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How does "who the President is" affect administrative agencies? Executive branch agencies (such as the Department of Agriculture, Department of Education, Department of Energy, and many others) fall under the direct control of the President. The President chooses agency heads, who in turn work with the career staff in their agencies to implement policies in line with the President's policy goals. The agencies, like the President, exercise executive power in the creation and promulgation of national policies. In effect, the President delegates power to agencies, and the agencies' connection to the President gives them some degree of democratic accountability. How does the Office of Internal and Regulatory Affairs (OIRA) oversee these agencies for the Executive branch? Does OIRA serve both the President and the public? What agencies are not reviewable by OIRA and why?
Does the Office of Information and Regulatory Affairs improve the work produced by administrative agencies? Professor Susan Dudley explains how OIRA can provide a useful objective analysis that helps agencies work together, avoid duplication, and gai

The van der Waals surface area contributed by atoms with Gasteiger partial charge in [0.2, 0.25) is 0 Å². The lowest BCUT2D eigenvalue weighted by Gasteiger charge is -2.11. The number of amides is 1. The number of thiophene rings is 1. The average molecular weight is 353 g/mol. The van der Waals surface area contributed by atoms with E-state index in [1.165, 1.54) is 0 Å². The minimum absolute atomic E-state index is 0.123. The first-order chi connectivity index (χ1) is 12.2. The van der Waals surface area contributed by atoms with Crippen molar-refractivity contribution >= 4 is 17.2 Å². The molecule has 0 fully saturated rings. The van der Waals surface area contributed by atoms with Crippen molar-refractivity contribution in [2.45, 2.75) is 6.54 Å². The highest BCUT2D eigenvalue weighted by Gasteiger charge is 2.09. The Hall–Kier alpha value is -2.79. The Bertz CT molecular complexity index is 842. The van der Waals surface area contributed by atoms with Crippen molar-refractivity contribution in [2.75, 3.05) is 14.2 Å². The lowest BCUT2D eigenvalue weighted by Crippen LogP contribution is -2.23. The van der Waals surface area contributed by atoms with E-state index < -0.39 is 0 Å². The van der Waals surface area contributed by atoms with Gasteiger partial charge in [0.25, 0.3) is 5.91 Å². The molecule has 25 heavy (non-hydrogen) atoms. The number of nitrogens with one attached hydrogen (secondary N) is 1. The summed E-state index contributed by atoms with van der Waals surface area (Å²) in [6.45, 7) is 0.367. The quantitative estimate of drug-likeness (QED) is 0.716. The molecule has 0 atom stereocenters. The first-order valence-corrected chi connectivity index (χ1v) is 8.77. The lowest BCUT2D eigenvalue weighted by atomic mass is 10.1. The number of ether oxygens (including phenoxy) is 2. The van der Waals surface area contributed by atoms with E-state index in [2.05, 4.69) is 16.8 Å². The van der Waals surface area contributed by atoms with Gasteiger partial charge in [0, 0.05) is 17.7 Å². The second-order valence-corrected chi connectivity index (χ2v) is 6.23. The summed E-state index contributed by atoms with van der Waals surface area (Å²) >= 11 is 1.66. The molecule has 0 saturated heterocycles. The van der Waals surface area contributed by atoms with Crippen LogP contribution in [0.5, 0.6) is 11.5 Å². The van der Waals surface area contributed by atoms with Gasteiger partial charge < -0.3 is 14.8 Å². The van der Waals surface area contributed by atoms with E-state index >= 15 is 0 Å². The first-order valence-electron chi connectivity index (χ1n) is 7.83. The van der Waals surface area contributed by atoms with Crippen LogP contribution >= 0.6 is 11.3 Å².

Does the Office of Information and Regulatory Affairs improve the work produced by administrative agencies? Professor Susan Dudley explains how OIRA can provide a useful objective analysis that helps agencies work together, avoid duplication, and gain a broader perspective on issues. OIRA also provides a channel of communication between the President and the executive agencies under review.
Susan Dudley is director of the George Washington University Regulatory Studies Center and distinguished professor of practice in the Trachtenberg School of Public Policy and Public Administration.
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As always, the Federalist Society takes no position on particular legal or public policy issues; all expressions of opinion are those of the speaker.
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